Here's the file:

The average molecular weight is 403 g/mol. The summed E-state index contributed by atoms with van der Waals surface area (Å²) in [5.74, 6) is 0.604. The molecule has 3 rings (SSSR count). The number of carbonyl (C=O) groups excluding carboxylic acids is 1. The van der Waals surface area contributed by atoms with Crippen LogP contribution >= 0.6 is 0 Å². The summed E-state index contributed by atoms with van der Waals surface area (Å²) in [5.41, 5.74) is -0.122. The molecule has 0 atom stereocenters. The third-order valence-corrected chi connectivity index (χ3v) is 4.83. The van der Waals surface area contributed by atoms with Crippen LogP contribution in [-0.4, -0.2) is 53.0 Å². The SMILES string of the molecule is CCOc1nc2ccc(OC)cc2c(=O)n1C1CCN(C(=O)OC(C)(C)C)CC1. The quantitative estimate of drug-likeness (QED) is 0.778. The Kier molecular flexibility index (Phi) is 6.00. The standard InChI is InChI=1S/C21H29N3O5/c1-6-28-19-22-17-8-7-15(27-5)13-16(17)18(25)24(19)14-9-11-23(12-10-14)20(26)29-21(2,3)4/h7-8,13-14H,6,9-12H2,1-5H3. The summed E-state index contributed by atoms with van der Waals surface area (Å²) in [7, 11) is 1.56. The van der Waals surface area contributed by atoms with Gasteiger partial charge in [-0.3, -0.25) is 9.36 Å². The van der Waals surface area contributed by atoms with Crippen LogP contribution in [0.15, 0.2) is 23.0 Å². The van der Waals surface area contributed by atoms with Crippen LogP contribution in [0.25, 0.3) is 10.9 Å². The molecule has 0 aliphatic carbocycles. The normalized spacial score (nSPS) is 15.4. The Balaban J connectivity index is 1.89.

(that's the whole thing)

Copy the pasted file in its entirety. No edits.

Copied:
The average molecular weight is 403 g/mol. The summed E-state index contributed by atoms with van der Waals surface area (Å²) in [5.74, 6) is 0.604. The molecule has 3 rings (SSSR count). The number of carbonyl (C=O) groups excluding carboxylic acids is 1. The van der Waals surface area contributed by atoms with Crippen LogP contribution >= 0.6 is 0 Å². The summed E-state index contributed by atoms with van der Waals surface area (Å²) in [5.41, 5.74) is -0.122. The molecule has 0 atom stereocenters. The third-order valence-corrected chi connectivity index (χ3v) is 4.83. The van der Waals surface area contributed by atoms with Crippen LogP contribution in [-0.4, -0.2) is 53.0 Å². The SMILES string of the molecule is CCOc1nc2ccc(OC)cc2c(=O)n1C1CCN(C(=O)OC(C)(C)C)CC1. The quantitative estimate of drug-likeness (QED) is 0.778. The Kier molecular flexibility index (Phi) is 6.00. The standard InChI is InChI=1S/C21H29N3O5/c1-6-28-19-22-17-8-7-15(27-5)13-16(17)18(25)24(19)14-9-11-23(12-10-14)20(26)29-21(2,3)4/h7-8,13-14H,6,9-12H2,1-5H3. The summed E-state index contributed by atoms with van der Waals surface area (Å²) in [7, 11) is 1.56. The van der Waals surface area contributed by atoms with Gasteiger partial charge in [-0.3, -0.25) is 9.36 Å². The van der Waals surface area contributed by atoms with Crippen LogP contribution in [0.15, 0.2) is 23.0 Å². The van der Waals surface area contributed by atoms with Crippen LogP contribution in [0.25, 0.3) is 10.9 Å². The molecule has 0 aliphatic carbocycles. The normalized spacial score (nSPS) is 15.4. The Balaban J connectivity index is 1.89.